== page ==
The same sort of habitable zones that apply to planetary systems might also apply to galaxies, which would mean that there is a specific region within a galaxy where planets could exist. With missions such as the Kepler Space Telescope finding thousands of planets outside our solar system, the number and location of these foreign worlds is grabbing people’s attention. One question that always follows discussions of exoplanets is whether or not life could exist on them and a way of figuring this out relates to the ‘habitable zone’. This region of space around a star represents the location that is ‘just right’, not too hot or too cold.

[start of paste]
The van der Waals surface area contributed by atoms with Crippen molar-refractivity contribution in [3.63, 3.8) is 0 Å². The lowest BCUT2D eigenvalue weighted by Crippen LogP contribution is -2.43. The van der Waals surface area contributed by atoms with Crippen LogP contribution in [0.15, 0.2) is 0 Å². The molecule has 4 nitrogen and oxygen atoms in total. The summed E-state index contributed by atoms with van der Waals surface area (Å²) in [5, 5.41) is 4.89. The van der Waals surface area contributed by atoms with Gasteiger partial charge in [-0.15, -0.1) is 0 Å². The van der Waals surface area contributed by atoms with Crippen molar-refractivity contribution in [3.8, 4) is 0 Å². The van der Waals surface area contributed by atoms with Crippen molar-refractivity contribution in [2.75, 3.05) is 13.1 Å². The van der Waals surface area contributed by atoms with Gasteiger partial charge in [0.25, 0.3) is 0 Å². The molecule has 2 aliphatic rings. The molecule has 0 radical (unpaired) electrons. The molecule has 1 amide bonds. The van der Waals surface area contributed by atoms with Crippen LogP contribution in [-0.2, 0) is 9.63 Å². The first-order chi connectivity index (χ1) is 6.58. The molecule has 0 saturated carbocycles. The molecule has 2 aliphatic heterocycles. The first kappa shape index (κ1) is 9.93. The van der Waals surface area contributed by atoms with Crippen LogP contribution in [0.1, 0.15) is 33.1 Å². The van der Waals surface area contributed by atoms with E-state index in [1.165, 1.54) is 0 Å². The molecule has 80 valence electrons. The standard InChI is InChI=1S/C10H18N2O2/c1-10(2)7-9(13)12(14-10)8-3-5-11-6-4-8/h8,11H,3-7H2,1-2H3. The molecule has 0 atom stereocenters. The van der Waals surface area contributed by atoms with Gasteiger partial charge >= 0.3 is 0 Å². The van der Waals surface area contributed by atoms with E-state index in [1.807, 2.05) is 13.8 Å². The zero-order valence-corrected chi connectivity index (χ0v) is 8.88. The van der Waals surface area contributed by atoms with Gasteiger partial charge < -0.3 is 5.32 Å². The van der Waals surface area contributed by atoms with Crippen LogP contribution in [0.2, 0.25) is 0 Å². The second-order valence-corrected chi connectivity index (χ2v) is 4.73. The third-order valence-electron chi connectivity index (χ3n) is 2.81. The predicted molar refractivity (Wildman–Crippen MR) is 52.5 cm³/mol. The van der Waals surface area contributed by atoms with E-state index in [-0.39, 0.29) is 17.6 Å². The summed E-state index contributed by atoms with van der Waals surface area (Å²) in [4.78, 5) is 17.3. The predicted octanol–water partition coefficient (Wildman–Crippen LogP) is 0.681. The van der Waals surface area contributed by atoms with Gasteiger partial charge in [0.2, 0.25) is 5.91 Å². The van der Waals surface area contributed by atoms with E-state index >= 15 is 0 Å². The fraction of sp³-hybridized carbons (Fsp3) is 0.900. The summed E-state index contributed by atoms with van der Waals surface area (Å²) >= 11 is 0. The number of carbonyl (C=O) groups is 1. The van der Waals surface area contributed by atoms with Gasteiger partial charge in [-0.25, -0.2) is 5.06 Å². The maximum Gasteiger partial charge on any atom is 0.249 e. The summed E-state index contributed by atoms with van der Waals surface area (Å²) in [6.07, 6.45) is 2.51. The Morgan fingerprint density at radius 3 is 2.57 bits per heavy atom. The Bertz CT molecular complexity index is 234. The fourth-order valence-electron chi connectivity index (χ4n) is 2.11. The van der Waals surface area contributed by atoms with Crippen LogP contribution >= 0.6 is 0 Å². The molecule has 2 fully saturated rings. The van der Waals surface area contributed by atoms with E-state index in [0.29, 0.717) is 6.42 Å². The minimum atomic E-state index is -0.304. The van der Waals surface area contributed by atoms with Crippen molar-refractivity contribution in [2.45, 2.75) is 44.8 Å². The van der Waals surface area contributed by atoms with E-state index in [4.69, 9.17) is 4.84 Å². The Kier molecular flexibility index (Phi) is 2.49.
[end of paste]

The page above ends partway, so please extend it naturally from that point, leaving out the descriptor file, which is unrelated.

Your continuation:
It has been suggested that this idea may also apply to planets in galaxies. This often contested idea was put forward by Guillermo Gonzalez. He suggested that a planet would need to be far enough away from the galactic centre to avoid harmful radiation but far enough away from the edge of the galaxy to ensure enough heavy elements to form the planet. This gives the Milky Way’s habitable zone as a 6,000 light-year band 25,000 light-years from the centre. This sits roughly halfway between the centre and the edge.
Currently not enough planets have been detected to put solid limits on where planets can form in the galaxy but more and more missions are collecting data and adding to our knowledge.
Answered by Josh Barker from the National Space Centre
Image courtesy of NASA/JPL/Caltech/ESA/Harvard-Smithsonian CfA